Press Releases

    25 October 2005

    China's Ongoing Transformation, Leadership, Engagement with UN Give Real Cause for Optimism, Secretary-General Says in Message to Beijing Symposium

    NEW YORK, 24 October (UN Headquarters) -- Following is UN Secretary-General Kofi Annan's message to a symposium entitled "China and the United Nations", as delivered today in Beijing by Khalid Malik, United Nations Resident Coordinator in China:

    I am delighted to send my warmest wishes to all of you on the occasion of this symposium.  The engagement of Chinese leaders and institutions in the relationship between China and the United Nations is heartening to me as Secretary-General, given how crucial this relationship is to the Organization and its future.

    Today, as we celebrate 60 years of our United Nations, we must recognize that the world today is very different from that of our founders.  The United Nations must reflect this new age, and respond to its challenges -- including, first and foremost, the knowledge that hundreds of millions of people are left defenceless against hunger, disease and environmental degradation, even though the world has the means to rescue them.

    Last month, world leaders met at the UN in New York to try and forge a common response to these challenges.  At the 2005 World Summit, leaders of both rich and poor countries committed themselves to detailed policies which, if fully implemented, could reduce hunger and poverty by 50 per cent in the next 10 years.  They decided to create new UN bodies for promoting human rights and building lasting peace in war-torn countries.  They promised to fight terrorism in all its forms, and to take collective action, when needed, to save populations from genocide and other heinous crimes.  They decided on important reforms of the UN Secretariat.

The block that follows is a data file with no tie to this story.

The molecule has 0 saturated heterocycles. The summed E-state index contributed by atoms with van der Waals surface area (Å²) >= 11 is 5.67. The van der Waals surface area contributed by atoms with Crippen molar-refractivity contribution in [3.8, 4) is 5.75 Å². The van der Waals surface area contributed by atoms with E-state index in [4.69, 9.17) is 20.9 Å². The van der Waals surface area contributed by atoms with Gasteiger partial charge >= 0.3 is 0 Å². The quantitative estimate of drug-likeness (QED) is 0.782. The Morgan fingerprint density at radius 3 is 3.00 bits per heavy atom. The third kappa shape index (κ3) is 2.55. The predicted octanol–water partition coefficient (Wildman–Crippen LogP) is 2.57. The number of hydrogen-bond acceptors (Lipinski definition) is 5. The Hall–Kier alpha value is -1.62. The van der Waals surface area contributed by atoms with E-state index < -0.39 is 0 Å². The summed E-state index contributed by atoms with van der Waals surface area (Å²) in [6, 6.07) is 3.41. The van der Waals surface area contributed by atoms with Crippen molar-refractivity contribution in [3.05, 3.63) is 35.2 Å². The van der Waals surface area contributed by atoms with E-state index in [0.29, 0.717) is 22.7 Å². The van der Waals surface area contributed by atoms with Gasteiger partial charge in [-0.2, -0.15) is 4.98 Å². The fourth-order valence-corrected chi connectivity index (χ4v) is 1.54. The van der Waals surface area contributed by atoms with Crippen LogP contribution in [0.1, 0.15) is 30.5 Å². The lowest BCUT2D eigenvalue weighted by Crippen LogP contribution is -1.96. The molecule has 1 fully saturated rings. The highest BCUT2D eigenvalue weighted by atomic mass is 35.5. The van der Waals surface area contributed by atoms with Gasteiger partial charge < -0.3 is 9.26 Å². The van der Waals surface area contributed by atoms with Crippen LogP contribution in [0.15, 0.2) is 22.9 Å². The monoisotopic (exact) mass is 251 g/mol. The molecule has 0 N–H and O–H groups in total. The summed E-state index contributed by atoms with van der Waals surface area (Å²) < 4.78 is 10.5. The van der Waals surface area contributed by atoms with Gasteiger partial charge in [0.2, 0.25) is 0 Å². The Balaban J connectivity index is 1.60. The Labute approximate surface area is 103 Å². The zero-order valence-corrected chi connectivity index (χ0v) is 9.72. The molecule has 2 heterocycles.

But on climate change and Security Council reform, there was not much progress.  On nuclear proliferation and disarmament, even less.

    This has left us a great deal of work to do.  Today, as we mark the sixtieth anniversary of our indispensable institution, I promise you that I will do my part.  And I count on Governments to do theirs.

    What China does, and how China fares, will have an increasingly profound effect on that process.  This is true of our ability to reach the Millennium Development Goals, as well as our capacity to provide multilateral solutions to international peace and collective security.

    China's ongoing transformation, its growing constructive global leadership, and its dynamic engagement with the United Nations give us real cause for optimism.  China is already on its way to meeting most of the Millennium Development Goals -- a set of simple, powerful, people-centred objectives, based on fundamental human needs, that every man and woman in the street, from Beijing to Buenos Aires, can easily understand and support.  I am particularly heartened by the close synergy between the Millennium Development Goals, on the one hand, and China's Xiaokang vision of balanced development and "putting people first", on the other.  This augurs well for China's fulfilment of the Summit commitment to have in place, by next year, national plans and strategies to reach the MDGs.

    That is good news not only for China, but for the entire international community.  Because of China's size, the way it performs on achieving the Millennium Development Goals will be crucial to how the world as a whole does in reaching them.

    Yet huge challenges remain.  Somehow, the rural poor must be enabled to share in China's amazing economic growth.  Urgent efforts are needed to fight the spread of HIV.  And measures to protect the environment are equally crucial.

    The United Nations family in China is working in close partnership with your Government on those and other challenges.  We are determined to help this great country realize the tremendous promise it holds.  I thank every one of you for your commitment, and wish you a most fruitful symposium.

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